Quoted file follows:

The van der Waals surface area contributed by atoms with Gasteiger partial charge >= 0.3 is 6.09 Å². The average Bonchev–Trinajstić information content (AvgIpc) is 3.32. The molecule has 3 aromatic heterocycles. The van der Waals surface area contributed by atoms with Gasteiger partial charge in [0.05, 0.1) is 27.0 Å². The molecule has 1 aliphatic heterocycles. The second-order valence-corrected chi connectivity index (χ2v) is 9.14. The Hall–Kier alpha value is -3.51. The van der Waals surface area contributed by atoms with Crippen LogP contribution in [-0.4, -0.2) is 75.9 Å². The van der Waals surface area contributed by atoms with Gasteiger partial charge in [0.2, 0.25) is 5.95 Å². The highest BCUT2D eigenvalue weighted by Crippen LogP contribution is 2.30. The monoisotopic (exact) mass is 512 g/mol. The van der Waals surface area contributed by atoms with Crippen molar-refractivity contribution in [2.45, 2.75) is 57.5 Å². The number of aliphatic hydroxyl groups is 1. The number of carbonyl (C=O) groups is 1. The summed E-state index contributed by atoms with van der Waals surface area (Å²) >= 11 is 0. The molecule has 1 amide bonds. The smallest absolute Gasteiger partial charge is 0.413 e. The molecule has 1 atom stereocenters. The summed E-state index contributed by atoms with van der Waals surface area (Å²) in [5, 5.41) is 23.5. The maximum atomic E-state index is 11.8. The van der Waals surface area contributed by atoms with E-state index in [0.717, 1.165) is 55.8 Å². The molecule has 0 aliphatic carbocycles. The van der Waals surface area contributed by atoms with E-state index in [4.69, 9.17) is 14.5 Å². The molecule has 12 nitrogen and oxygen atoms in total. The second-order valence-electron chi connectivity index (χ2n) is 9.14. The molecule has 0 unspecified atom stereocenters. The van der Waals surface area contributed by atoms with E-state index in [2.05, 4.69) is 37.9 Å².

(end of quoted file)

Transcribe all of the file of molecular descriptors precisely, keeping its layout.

The van der Waals surface area contributed by atoms with Gasteiger partial charge >= 0.3 is 6.09 Å². The average Bonchev–Trinajstić information content (AvgIpc) is 3.32. The molecule has 3 aromatic heterocycles. The van der Waals surface area contributed by atoms with Gasteiger partial charge in [0.05, 0.1) is 27.0 Å². The molecule has 1 aliphatic heterocycles. The second-order valence-corrected chi connectivity index (χ2v) is 9.14. The Hall–Kier alpha value is -3.51. The van der Waals surface area contributed by atoms with Crippen LogP contribution in [-0.4, -0.2) is 75.9 Å². The van der Waals surface area contributed by atoms with Gasteiger partial charge in [0.2, 0.25) is 5.95 Å². The highest BCUT2D eigenvalue weighted by Crippen LogP contribution is 2.30. The monoisotopic (exact) mass is 512 g/mol. The van der Waals surface area contributed by atoms with Crippen molar-refractivity contribution in [2.45, 2.75) is 57.5 Å². The number of aliphatic hydroxyl groups is 1. The number of carbonyl (C=O) groups is 1. The summed E-state index contributed by atoms with van der Waals surface area (Å²) >= 11 is 0. The molecule has 1 amide bonds. The smallest absolute Gasteiger partial charge is 0.413 e. The molecule has 1 atom stereocenters. The summed E-state index contributed by atoms with van der Waals surface area (Å²) in [5, 5.41) is 23.5. The maximum atomic E-state index is 11.8. The van der Waals surface area contributed by atoms with E-state index in [0.717, 1.165) is 55.8 Å². The molecule has 0 aliphatic carbocycles. The van der Waals surface area contributed by atoms with E-state index in [4.69, 9.17) is 14.5 Å². The molecule has 12 nitrogen and oxygen atoms in total. The second-order valence-electron chi connectivity index (χ2n) is 9.14. The molecule has 0 unspecified atom stereocenters. The van der Waals surface area contributed by atoms with E-state index in [2.05, 4.69) is 37.9 Å².